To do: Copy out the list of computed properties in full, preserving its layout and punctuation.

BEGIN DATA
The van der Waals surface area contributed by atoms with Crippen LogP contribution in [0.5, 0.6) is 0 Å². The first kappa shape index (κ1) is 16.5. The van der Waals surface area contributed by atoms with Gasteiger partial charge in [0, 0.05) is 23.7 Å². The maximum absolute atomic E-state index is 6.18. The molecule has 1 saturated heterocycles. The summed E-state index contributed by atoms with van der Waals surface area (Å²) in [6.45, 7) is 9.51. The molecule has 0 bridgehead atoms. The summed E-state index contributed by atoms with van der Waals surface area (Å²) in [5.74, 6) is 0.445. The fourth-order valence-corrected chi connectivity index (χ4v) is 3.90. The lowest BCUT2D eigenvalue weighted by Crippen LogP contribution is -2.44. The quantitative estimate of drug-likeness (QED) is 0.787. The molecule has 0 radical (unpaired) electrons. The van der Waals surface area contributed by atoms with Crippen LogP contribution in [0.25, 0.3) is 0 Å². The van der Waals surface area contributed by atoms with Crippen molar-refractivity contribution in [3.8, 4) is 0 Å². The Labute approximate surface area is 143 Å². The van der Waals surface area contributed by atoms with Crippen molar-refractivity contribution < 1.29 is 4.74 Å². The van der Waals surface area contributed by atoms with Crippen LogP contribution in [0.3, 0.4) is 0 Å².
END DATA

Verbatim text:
The van der Waals surface area contributed by atoms with Crippen LogP contribution in [0.5, 0.6) is 0 Å². The first kappa shape index (κ1) is 16.5. The van der Waals surface area contributed by atoms with Gasteiger partial charge in [0, 0.05) is 23.7 Å². The maximum absolute atomic E-state index is 6.18. The molecule has 1 saturated heterocycles. The summed E-state index contributed by atoms with van der Waals surface area (Å²) in [6.45, 7) is 9.51. The molecule has 0 bridgehead atoms. The summed E-state index contributed by atoms with van der Waals surface area (Å²) in [5.74, 6) is 0.445. The fourth-order valence-corrected chi connectivity index (χ4v) is 3.90. The lowest BCUT2D eigenvalue weighted by Crippen LogP contribution is -2.44. The quantitative estimate of drug-likeness (QED) is 0.787. The molecule has 0 radical (unpaired) electrons. The van der Waals surface area contributed by atoms with Crippen LogP contribution in [0.25, 0.3) is 0 Å². The van der Waals surface area contributed by atoms with Crippen molar-refractivity contribution in [3.8, 4) is 0 Å². The Labute approximate surface area is 143 Å². The van der Waals surface area contributed by atoms with Crippen molar-refractivity contribution < 1.29 is 4.74 Å². The van der Waals surface area contributed by atoms with Crippen LogP contribution in [0.3, 0.4) is 0 Å².